When Philadelphia Eagles fans look for someone to blame for the team’s 0-2 start, defensive coordinator Jim Schwartz usually isn’t one of the first names mentioned. It’s usually General Manager Howie Roseman, who has gotten a lot of heat because of his shortcomings with the NFL Draft, resulting in the lack of young talent on the roster. Or it’s usually quarterback Carson Wentz, who has gotten a lot of heat from a certain segment of the fanbase every time he doesn’t play perfectly because of his team winning Super Bowl LII with him injured on the sideline. Or it’s usually head coach Doug Pederson, who has gotten a lot of heat ever since his assistants Frank Reich and John DeFilippo left because his offensive system and play calling hasn’t been the same without them. They all seem to get the finger pointed at them before anyone else, but maybe one or two of them shouldn’t without having the finger pointed at Schwartz first.
Some may argue back and say, “Schwartz can only do so much without the necessary talent on the defensive side of the ball.” However, some factors would say otherwise.
There was an article written back in November of 2019 by Jeff McLane that detailed the power that Schwartz has as the defensive coordinator, even when it comes to personnel decisions. A link to the article is below, and I highly suggest you read it before you continue reading mine.
Jim Schwartz’s sway within the Eagles is unparalleled for a coordinator | Jeff McLane https://t.co/xmsrGhE3y7
— Philadelphia Inquirer Sports (@phillysport) November 16, 2019
The exact degree of power and sway Schwartz has when it comes to personnel decisions may not be known, but he does have it. And if that’s the case, then he should be held just as accountable for any lack of talent on that side of the ball as Roseman is.
This past offseason everyone in Philadelphia knew that the LB position was one of the team’s biggest needs. So, in turn, the Eagles’ offseason additions consisted of free agent Jatavis Brown and rookie prospect Davion Taylor.
Brown started 10 games in 2018 and amassed almost 100 total tackles, but then fell out of favor with the team in 2019 resulting in only 1 start that season. Brown was slated as an under-the-radar signing and was expected to be one of the starting linebackers for Schwartz’s defense. However, he surprised everyone when he suddenly decided to retire from the NFL before training camp started.
Taylor was considered by many, including myself, to be a late-round prospect with high upside. The physical ability is there, but a lack of overall playing experience made him a very raw prospect who would need time to develop before being ready to play at the pro level. However, the Eagles determined that his potential was too great to pass up in the 3rd round and took the project with the 103rd overall pick. And just to make the point, a linebacker prospect who possessed similar traits but was much more pro-ready was still available at the time, and his name was Akeem Davis-Gaither.
Aside from those 2, no other linebackers were brought in to upgrade the position. The team felt confident in Nate Gerry, Duke Riley, TJ Edwards, Jatavis Brown, and Davion Taylor to be good enough. But after 2 straight weeks of the LB corps being exposed by opposing offenses, it’s safe to say that they aren’t. You could even make the argument that the Eagles’ LB corps is the worst in the entire league. Roseman and/or Schwartz have continued to neglect that position time and time again, and now they are paying the price for it.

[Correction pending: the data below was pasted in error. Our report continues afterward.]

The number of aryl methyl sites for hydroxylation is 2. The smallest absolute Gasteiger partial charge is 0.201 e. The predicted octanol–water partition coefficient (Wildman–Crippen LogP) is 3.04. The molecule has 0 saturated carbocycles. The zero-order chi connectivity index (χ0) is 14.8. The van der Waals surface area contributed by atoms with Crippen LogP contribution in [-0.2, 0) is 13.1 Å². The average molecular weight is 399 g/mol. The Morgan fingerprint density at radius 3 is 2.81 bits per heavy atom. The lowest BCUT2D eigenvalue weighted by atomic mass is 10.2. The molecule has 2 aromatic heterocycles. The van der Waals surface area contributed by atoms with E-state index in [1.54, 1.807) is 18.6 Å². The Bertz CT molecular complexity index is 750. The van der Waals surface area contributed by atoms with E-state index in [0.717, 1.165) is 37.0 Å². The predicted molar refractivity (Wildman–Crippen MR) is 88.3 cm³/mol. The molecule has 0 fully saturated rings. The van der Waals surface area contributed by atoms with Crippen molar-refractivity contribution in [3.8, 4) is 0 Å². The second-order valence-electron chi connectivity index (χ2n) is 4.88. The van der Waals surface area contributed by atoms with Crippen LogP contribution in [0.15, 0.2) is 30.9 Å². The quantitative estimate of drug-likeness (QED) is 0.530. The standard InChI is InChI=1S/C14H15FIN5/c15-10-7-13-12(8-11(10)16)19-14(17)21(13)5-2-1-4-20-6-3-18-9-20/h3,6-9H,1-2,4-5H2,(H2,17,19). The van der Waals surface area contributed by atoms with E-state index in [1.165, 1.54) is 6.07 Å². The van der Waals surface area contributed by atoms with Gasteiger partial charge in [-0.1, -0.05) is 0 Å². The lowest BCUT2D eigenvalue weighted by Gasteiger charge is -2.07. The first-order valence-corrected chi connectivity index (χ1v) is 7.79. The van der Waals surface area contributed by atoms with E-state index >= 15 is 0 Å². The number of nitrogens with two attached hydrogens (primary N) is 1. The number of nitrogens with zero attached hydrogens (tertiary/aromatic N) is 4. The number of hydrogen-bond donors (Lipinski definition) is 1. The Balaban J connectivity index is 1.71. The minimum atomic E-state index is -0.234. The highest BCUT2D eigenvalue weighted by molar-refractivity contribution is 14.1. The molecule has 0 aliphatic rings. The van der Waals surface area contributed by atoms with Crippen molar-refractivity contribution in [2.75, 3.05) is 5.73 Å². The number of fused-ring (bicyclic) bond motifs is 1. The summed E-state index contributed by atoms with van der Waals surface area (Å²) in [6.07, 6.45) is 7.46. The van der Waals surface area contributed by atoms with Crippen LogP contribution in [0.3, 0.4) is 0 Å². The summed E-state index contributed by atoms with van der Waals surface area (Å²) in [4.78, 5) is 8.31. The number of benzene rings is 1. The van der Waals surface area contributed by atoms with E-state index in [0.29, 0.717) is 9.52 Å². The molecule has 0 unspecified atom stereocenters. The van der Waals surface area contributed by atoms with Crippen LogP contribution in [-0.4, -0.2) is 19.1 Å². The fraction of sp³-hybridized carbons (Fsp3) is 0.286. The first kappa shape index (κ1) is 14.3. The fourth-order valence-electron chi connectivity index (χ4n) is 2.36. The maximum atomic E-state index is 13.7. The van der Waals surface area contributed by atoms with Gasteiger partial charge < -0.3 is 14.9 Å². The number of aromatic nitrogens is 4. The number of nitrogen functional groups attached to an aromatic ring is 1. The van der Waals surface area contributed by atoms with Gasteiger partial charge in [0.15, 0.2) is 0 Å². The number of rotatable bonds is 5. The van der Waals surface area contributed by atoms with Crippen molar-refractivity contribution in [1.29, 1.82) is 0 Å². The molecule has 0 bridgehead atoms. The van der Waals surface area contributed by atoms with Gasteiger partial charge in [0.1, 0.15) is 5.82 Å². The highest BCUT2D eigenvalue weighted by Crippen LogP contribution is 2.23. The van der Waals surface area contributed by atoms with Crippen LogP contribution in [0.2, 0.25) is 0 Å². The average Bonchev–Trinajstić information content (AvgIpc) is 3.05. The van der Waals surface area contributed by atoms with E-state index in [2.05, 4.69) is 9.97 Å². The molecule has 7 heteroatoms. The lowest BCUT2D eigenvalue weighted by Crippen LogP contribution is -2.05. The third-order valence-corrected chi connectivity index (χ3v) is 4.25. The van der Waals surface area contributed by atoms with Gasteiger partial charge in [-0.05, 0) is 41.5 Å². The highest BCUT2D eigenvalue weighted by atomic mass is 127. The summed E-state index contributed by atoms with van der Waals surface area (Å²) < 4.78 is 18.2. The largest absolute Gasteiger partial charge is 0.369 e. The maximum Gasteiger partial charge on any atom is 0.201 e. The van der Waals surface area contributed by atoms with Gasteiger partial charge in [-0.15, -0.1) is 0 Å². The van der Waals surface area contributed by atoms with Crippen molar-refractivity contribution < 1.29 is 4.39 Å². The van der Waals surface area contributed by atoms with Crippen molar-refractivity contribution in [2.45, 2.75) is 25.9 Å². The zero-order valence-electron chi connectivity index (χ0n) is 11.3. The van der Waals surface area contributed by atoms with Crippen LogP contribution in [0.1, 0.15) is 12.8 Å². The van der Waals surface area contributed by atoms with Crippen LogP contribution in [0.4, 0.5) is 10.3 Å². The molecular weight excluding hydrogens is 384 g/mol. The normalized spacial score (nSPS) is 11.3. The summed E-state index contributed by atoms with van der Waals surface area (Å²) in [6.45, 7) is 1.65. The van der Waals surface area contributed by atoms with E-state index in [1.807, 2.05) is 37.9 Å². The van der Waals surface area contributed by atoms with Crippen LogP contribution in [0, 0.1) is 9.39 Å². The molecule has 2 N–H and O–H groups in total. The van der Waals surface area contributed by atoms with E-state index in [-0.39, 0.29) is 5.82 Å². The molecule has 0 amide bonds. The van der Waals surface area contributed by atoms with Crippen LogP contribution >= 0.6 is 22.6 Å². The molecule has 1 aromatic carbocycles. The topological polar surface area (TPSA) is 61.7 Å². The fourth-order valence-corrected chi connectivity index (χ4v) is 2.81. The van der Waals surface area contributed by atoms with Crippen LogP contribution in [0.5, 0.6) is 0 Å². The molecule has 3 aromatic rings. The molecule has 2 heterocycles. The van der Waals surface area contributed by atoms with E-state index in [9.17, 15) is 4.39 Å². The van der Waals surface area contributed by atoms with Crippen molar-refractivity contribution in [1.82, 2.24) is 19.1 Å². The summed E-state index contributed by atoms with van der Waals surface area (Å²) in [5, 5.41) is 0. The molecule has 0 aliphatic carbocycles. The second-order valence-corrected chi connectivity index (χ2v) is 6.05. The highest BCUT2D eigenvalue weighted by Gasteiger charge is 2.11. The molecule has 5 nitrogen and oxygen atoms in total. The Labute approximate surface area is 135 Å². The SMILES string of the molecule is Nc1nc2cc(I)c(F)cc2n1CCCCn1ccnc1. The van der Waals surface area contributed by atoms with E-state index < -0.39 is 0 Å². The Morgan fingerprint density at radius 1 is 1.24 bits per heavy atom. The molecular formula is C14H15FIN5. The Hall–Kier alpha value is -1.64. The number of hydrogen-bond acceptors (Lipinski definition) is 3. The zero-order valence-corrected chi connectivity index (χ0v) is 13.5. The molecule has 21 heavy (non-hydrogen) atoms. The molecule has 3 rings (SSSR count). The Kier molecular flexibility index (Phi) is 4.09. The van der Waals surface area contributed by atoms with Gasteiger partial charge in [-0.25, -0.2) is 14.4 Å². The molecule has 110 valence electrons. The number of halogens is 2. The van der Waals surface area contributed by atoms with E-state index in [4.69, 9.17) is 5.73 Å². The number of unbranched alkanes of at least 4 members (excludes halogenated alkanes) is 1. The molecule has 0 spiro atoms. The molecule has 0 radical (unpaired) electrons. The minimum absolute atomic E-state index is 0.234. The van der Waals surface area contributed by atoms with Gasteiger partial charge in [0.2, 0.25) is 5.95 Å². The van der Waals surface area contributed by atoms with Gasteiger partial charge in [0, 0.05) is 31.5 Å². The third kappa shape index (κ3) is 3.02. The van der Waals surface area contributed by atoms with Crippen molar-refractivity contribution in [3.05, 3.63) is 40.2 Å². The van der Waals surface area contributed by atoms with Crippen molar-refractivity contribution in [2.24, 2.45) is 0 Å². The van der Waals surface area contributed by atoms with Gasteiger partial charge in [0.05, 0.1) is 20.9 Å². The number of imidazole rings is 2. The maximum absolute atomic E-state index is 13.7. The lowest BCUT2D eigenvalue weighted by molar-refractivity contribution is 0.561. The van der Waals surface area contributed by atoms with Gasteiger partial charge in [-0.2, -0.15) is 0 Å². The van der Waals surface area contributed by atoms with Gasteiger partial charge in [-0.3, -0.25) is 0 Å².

Let’s not forget that Schwartz also has “his guys” on the roster. He’s shown an affinity for DB Jalen Mills, DE Derek Barnett, and LB Nate Gerry countless times. Yet, Jalen Mills has consistently been a liability at CB, and his move to safety all but confirms that. Barnett has yet to live up to the expectations of being a premier pass rusher worthy of a 1st round pick, and he likely never will. And Gerry repeatedly displays a lack of mental processing, instincts, and just overall talent to be a starting linebacker for a defense.
This season was supposed to be different for Schwartz and the defense, though. The loss of Malcolm Jenkins was supposed to be offset, at least to some degree, by Mills’ position switch. And most importantly, the acquisition of a true CB1 in Darius Slay was supposed to be the key. Adam Caplan, NFL Insider and co-host of Inside The Birds, mentioned how Schwartz was handcuffed in years prior by the lack of talent in the secondary and therefore wasn’t able to be as creative as he would like to be. But now that he has a CB who can cover and shadow the opposing team’s top receiver, he can do more things schematic wise. Well, we’re 2 games into the season and I can’t say that things have looked much different in Schwartz’s scheme.
— Chris Infante (@Infante54) September 22, 2020
You’re mad at Jimbo. I’m mad at Jimbo… and we pick apart pressers word-for-isolated-word but I actually thought this opening answer from Schwartz took accountability, making me slightly less mad (but also still concerned) – pic.twitter.com/fXvGgUzfaO
— Michael Kist (@MichaelKistNFL) September 23, 2020
It is good to hear that Schwartz has taken accountability for the loss to the Rams, and he was transparent about what he did wrong too. And although things look bleak right now, we still are only 2 games into a football season that had no preseason games. Schwartz has shown in the past that he is more than capable of coming up with excellent gameplans, so maybe he does deserve the benefit of the doubt here. It’s too early to call for the firing of anyone. But just as it was on Doug Pederson to make the necessary changes to his offensive gameplan after Week 1, it’s now on Schwartz to do the same. Both are under a lot of pressure to turn this early disaster of a season around quickly. And so is Carson Wentz. And so is Howie Roseman.